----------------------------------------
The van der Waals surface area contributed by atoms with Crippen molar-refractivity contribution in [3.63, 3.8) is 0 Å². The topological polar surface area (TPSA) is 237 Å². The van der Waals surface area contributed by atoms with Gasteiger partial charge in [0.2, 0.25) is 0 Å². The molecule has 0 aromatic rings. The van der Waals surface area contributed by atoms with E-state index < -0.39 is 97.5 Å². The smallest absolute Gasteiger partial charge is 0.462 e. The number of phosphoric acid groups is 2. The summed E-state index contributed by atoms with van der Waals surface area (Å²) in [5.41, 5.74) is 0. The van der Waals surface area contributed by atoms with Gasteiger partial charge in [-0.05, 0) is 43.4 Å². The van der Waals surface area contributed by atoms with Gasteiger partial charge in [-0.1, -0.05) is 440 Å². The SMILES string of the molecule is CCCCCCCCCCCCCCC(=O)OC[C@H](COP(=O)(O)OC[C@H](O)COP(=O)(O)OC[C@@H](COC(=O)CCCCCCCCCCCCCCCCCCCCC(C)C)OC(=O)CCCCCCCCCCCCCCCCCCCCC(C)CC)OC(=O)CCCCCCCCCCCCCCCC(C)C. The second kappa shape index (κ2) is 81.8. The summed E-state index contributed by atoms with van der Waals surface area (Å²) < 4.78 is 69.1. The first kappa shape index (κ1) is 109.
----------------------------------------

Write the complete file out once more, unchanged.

The van der Waals surface area contributed by atoms with Crippen molar-refractivity contribution in [3.63, 3.8) is 0 Å². The topological polar surface area (TPSA) is 237 Å². The van der Waals surface area contributed by atoms with Gasteiger partial charge in [0.2, 0.25) is 0 Å². The molecule has 0 aromatic rings. The van der Waals surface area contributed by atoms with E-state index < -0.39 is 97.5 Å². The smallest absolute Gasteiger partial charge is 0.462 e. The number of phosphoric acid groups is 2. The summed E-state index contributed by atoms with van der Waals surface area (Å²) in [5.41, 5.74) is 0. The van der Waals surface area contributed by atoms with Gasteiger partial charge in [-0.05, 0) is 43.4 Å². The van der Waals surface area contributed by atoms with Gasteiger partial charge in [-0.1, -0.05) is 440 Å². The SMILES string of the molecule is CCCCCCCCCCCCCCC(=O)OC[C@H](COP(=O)(O)OC[C@H](O)COP(=O)(O)OC[C@@H](COC(=O)CCCCCCCCCCCCCCCCCCCCC(C)C)OC(=O)CCCCCCCCCCCCCCCCCCCCC(C)CC)OC(=O)CCCCCCCCCCCCCCCC(C)C. The second kappa shape index (κ2) is 81.8. The summed E-state index contributed by atoms with van der Waals surface area (Å²) < 4.78 is 69.1. The first kappa shape index (κ1) is 109.